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Walter Miale
Re: Please recommend computer, software, & learning resources
on Jan 1, 2018 at 10:37:31 pm

Thanks for the informative response. OWC is a nice find, as are Lynda.com & the others. Further Q's:

1) Please say a word about platform. Cost is a factor for my friend. Maybe a PC is the way to go for her?

2) I need a used Mac or two myself & cost is a major factor. So I'll look at Core i5, yes? Is that the same as quad core? Either iMac or Mini or MacBook Pro OK?

3) Is 2011 too old? Would 2012 (or newer?) be a big (How big?) advantage?

4) 13-inch screen is kinda small. So either a Mini or and MacBook Pro with an external monitor?

5) I see big stand-alone screens (Acer) are dirt cheap. But please recommend a practical display for use with a mini for say working in bed.

Thanks!

Walter


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John Rofrano
Re: Please recommend computer, software, & learning resources
on Jan 27, 2018 at 11:57:30 pm
Last Edited By John Rofrano on Jan 28, 2018 at 2:25:23 pm

Sorry I didn't see your reply earlier. I'm not sure how this slipped by me but let me answer the questions anyway and perhaps someone else will benefit when they are looking for the same thing.
[Walter Miale] "1) Please say a word about platform. Cost is a factor for my friend. Maybe a PC is the way to go for her?"
The cost is the same. Pay me now.. pay me later. I'm editing with a 2010 Mac Pro that is still going strong. I would never in my wildest dreams still be using an 8 year old PC. I use to upgrade my PC's about every 4 years. Mac's are made better, last longer, and are easier to use. I say that as a 30 year PC user who use to build my own PC's and now disassembled my Mac Pro so I know how they are built first-hand. At the end of the day the cost is the same because Apple doesn't use cheap parts and you shouldn't settle for cheap parts. You get what you pay for. I've owned PC laptops that were cheap and they fell apart. Not worth it; don't bother.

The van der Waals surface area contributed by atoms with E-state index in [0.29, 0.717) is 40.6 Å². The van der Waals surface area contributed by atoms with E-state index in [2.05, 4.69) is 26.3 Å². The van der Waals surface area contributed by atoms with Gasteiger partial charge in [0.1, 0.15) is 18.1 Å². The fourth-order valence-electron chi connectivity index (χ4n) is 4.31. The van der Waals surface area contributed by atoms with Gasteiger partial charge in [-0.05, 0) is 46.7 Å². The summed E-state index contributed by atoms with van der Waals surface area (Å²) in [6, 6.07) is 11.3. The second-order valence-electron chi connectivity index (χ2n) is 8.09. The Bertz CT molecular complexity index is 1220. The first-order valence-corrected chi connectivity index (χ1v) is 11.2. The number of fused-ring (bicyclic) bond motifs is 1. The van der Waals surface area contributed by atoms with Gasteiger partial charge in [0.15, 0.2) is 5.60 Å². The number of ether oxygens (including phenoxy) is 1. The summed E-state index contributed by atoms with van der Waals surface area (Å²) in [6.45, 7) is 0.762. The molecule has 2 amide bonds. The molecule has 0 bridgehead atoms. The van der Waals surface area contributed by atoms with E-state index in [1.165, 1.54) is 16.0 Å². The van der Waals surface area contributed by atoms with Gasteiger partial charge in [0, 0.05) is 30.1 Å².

I also wouldn't recommend a PC for a beginner unless they want to learn how to be computer system administrators. When I used a Windows PC, I got tired of being the "computer guy" for my family so I switched to Mac and switched my whole family to Mac and no one bothers me with questions anymore. I could not in good conscience recommendations a PC to someone who wasn't computer savvy and iMovie will be easier to edit video with and have higher production value than any entry level video software they can find on a PC. It's just not the same experience.
[Walter Miale] "2) I need a used Mac or two myself & cost is a major factor. So I'll look at Core i5, yes? Is that the same as quad core? Either iMac or Mini or MacBook Pro OK?"